"Never make an ugly dress; there's always the risk that someone will wear it." (Guy Laroche)
Yet, these seem to be the years of the triumph of the ugly in fashion.
For some time now, those unlikely garments, once confined to the most provocative catwalks, have even landed on the streets, to make slender fashionistas clumsy with their exaggerated volumes or to cast the feet of fashionistas Millennials.
What is profound and intriguing about the blatant bad taste that reigns in fashion today?
The godmother of the "ugly but cool", the one who gave birth to the aesthetics of the ugly, is the Italian fashion intellectual, Miuccia Prada, who says: "The ugly is attractive, the ugly is exciting. Perhaps because it is newer. For me, the search for ugliness is more interesting than the bourgeois idea of beauty. Why? Because the ugly is human. It touches the bad and dirty side of people. In fashion, it's something scandalous, but in other art forms it's normal: in painting and film making, ugliness is the order of the day. But in fashion it wasn't like that, that's why I was so criticized, for inventing trash and ugliness."
In fact, the world of art has seen its mission evolve: from depicting the purest beauty to representing the full range of human emotions and experiences, including the most dishonorable and even the most trivial.
So art has evolved from classical Greece, where the value of beauty was inextricably linked to that of goodness (Kalos kaì Agathòs), to the artistic currents of the twentieth century, such as German Expressionism, which focuses on the loneliness of man, the alienation of the individual and immorality. Or Andy Warhol's Pop Art, which elevates the most banal everyday objects to art, like a can of peeled tomatoes or a bottle of Coca Cola. Because the new mission of art is to shake people's minds and prompt reflection on life as a whole.
Fashion creatives seem to be following a similar path.
From the feminist revolution of Miuccia Prada, who was the first to free women from the slavery of being attractive in order to please others, to the visual revolution of Alessandro Michele for Gucci, who, by mixing the most disparate suggestions, has created a dreamlike imagery in which, as the witches in Macbeth would say, " Fair is foul, foul is fair".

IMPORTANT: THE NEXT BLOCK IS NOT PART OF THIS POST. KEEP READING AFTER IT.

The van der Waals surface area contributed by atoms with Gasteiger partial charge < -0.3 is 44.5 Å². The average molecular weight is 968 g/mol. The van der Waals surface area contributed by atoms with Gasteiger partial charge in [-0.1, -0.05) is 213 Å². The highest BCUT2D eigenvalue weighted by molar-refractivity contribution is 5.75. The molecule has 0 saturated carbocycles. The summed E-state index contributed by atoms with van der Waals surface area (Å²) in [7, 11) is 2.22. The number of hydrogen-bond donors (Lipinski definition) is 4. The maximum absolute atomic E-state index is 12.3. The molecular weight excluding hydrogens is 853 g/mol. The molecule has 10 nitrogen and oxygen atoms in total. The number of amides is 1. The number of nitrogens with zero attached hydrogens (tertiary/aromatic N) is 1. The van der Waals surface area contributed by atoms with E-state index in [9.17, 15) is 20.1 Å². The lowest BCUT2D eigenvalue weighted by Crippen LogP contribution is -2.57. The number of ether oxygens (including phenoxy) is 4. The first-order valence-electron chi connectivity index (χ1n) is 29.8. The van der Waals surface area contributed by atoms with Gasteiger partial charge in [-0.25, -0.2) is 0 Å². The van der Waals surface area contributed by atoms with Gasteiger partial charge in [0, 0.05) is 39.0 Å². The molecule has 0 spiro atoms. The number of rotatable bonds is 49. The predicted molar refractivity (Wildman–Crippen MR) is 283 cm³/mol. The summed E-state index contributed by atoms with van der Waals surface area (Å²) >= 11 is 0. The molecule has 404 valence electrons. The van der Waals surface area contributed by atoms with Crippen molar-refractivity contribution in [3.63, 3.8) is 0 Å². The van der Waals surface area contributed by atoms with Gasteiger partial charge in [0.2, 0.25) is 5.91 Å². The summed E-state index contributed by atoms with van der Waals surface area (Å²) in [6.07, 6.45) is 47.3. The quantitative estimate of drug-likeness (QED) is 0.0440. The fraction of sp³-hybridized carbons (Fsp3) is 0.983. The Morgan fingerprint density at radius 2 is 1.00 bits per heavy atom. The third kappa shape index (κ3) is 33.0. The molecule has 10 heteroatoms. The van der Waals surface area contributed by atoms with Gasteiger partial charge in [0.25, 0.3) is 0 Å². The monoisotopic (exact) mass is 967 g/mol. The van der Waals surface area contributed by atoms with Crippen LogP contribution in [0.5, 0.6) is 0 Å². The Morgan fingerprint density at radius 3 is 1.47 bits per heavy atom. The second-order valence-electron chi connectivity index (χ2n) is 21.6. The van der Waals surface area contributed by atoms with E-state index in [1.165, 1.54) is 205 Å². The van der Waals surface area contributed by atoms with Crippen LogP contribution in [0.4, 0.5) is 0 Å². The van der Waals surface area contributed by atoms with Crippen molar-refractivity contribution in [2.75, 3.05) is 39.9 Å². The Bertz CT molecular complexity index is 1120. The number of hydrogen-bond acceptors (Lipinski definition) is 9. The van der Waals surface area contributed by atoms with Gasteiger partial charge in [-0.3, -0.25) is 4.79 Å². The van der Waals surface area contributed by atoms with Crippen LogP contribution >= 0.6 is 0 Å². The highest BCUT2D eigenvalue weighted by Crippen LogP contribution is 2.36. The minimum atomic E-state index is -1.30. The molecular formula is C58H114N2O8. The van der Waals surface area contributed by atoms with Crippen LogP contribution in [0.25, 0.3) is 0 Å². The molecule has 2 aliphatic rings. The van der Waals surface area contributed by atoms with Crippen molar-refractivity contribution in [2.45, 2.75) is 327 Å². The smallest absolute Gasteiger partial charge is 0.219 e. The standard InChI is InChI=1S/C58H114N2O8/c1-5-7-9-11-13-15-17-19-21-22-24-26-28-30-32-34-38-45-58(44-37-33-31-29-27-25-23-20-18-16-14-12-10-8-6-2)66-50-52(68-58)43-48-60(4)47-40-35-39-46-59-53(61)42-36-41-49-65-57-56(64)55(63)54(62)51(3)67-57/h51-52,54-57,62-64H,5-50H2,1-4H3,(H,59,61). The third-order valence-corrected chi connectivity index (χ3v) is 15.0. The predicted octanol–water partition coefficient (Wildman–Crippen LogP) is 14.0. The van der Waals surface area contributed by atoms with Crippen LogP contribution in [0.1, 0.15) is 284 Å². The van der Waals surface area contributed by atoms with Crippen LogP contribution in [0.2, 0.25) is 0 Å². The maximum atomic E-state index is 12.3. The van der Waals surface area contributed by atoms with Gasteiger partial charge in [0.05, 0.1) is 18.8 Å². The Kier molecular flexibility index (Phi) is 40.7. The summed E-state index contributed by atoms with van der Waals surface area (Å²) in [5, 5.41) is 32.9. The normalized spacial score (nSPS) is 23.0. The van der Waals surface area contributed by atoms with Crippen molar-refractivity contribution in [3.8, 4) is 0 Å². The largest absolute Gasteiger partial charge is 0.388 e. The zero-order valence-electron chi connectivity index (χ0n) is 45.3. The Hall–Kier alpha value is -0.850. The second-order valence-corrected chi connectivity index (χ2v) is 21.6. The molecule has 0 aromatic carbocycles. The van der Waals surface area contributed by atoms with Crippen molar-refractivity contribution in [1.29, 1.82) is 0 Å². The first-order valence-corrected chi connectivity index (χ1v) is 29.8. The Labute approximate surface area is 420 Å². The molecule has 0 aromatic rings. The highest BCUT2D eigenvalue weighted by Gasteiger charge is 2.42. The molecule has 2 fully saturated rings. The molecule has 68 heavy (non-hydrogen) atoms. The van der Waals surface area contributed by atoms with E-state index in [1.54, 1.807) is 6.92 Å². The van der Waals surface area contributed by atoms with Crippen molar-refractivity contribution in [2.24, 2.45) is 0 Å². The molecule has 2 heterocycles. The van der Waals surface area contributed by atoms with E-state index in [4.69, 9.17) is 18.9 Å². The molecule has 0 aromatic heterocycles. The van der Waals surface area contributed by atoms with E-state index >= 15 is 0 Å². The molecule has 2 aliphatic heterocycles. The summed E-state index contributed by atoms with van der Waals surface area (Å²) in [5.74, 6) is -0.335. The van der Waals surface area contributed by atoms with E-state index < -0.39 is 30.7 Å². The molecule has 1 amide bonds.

Up until the most recent Normcore movement, an ironic crasis between Hardcore and Normal, which the New Yorker defines as “a personal style, a trendy way of being anti-trend”, a sort of liberation from the dictatorship of trends.
A bit of what we saw on the Celine runway for S/S 2021, namely the adoption of completely normal and often even unsightly dress codes that make it difficult to distinguish those who follow fashion from those who are completely unfamiliar with it.
And finally, the creative paroxysm of Demna Gvasalia for Off-White, who has elevated the most banal and kitsch everyday clothing items to the status of a trend, such as shower slippers with terrycloth socks or oversized acetate suits of Eastern European reminiscence, and even yellow T-shirts with the DHL logo or Ikea bags turned into fashion icons.
A real Warhol of fashion, or even a Marcel Duchamp or a Piero Manzoni, who respectively with the urinal ("Fontain", 1917) and the little box ("Merda d'artista", 1961, an example of which was sold at auction in 2016 for 275 thousand euros) have ennobled, by exclusive virtue of their art, common and decidedly undesirable objects.